Friday, June 13, 2008

Irongate Environmental Reserve

I visited this reserve, which is between Pittsworth and Mt Tyson, last week and was delighted with the mee-meei (Pittosporum angustifolium/phylliraeoides) which were heavily in fruit.
The mee-meei at this site are the best of any I’ve seen, with large brilliantly coloured capsules, the colour of a really good ripe apricot, both inside and out. They were just beginning to open and reveal the deep red, sticky seeds inside. Do click on the photo for a really good look at its lovely details.
Irongate reserve is a good example of the dry rainforest / vine scrub vegetation typical of the black soil slopes west of the dividing range. Many of the plants are labelled, and they include the native ebony, (Diospyros humilis).

There was also a good population of the heavy vine called gargaloo (Parsonsia eucalyptophylla), which would make the reserve well worth a visit in summer when this plant is in flower. It is the showiest of the Parsonsias, having masses of highly perfumed white flowers. The insects which they attract - and the birds which THEY attract - are something else to attract us to this valuable reserve.
I love the beautiful trunks on old specimens. (Photo below)

Here it is growing on the stump of an old, dead bumble tree (Capparis mitchellii).
Mature bumble trees with their large edible fruits that smell like rotten oranges when ripe, are also common in the reserve and attract clouds of butterflies in spring and summer.

Also worth seeing are the Hovea longipes, which are common there. This species is a much more substantial woody shrub than we usually expect a Hovea to be. It produces its deep purple pea-flowers sometime between August and October, and is a good ornamental species to grow in blacksoil gardens.

Irongate Reserve is remarkably weed-free.
We need to protect our relatively uninvaded bits of bush - not just because they are the areas that give our native plants the best chance, but because they are reasonably easy to restore to their pristine state. Far better to begin caring for these areas when infestation is sparse, than to wait until they get to a state where a “friends” group has to spend enormous long hours on what, in many of our local “bushland” areas, may well be a hopeless task.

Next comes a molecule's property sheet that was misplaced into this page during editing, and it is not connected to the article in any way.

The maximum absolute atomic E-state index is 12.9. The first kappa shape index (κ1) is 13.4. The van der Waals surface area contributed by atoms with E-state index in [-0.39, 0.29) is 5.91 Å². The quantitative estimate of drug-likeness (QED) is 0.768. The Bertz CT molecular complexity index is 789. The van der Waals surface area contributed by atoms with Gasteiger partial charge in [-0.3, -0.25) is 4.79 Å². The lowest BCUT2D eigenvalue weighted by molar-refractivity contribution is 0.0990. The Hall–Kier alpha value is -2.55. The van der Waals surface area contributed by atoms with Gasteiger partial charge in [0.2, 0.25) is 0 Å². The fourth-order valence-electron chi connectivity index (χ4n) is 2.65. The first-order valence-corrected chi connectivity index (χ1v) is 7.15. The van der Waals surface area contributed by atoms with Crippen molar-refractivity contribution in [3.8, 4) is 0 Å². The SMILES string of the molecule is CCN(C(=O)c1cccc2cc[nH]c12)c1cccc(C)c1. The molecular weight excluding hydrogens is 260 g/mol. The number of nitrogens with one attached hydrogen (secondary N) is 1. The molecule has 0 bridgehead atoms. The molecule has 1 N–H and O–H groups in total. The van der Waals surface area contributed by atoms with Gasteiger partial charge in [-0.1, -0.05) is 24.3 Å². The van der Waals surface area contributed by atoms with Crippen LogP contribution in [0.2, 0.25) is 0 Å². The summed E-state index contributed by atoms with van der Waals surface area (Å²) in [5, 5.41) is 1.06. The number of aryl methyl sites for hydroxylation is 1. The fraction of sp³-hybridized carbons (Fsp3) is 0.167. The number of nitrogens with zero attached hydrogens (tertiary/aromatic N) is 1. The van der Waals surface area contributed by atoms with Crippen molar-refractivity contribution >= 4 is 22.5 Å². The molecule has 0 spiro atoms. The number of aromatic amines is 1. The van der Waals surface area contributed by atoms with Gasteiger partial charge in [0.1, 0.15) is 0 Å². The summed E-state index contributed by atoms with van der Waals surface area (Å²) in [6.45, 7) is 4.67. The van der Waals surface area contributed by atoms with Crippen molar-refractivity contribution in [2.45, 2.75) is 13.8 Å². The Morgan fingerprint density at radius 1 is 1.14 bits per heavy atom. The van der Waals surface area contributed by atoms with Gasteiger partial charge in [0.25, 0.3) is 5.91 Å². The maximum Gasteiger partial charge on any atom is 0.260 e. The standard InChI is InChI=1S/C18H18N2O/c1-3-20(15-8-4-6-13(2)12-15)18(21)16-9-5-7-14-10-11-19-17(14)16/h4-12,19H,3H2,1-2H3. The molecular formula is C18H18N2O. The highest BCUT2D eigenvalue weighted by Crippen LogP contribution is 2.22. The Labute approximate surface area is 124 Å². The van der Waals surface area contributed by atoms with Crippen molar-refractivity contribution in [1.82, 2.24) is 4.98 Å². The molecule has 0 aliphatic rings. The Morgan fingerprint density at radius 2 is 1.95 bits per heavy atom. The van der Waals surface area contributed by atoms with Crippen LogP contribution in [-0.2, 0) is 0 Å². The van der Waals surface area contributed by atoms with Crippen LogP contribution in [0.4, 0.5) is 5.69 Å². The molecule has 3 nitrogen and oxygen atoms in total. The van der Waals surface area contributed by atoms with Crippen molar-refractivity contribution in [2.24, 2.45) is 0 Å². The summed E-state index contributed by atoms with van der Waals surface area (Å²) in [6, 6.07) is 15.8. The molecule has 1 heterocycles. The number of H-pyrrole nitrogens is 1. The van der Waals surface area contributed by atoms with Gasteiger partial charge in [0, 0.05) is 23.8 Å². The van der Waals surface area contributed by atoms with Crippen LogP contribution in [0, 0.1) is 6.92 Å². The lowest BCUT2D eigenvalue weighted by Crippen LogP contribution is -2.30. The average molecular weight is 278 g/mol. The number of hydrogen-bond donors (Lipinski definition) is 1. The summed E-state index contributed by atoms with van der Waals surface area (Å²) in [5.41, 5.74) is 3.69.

I was sorry to see a few plants of the horrible introduced blackthorn there. It’s such a nasty weed.
There was also a small amount of mother-of-millions. Our little group weeded out the bits we saw, which was an easy, one-plastic-bag sized task. No doubt more will come up from seed, though. If you go there, could you carry a plastic bag with you and spend five minutes doing the same?
Go to Mt Tyson, and head west out the main street. Near the property called Adora Downs the road makes a right-angled turn to the left (south). Follow this until it hits a T-intersection. Turn left, and in about 200 metres you see the Irongate Hall on the left. Turn right (south) almost immediately after that, and follow the road )which makes a bend to the left) for something like 3.5k until you come across the reserve on your right. Keep your eye out for the iron gate that marks the place.


Mick said...

I love the dry western scrubs. A friend and I went out to moonie a few weeks back and spent two days in the brigalow around Southwood Nat park. It was remarkable. And we found the biggets Kurrajong I have ever seen. Perhaps 30m across the drip line at the widest part and a trunk two men could not wrap their arms around.

Patricia Gardner said...

That is reamrkable! I think there must once have been more large ones than we see now, though, Mick. The graziers' habit of cutting them down for cattle fodder in droughts has wiped out a lot of them.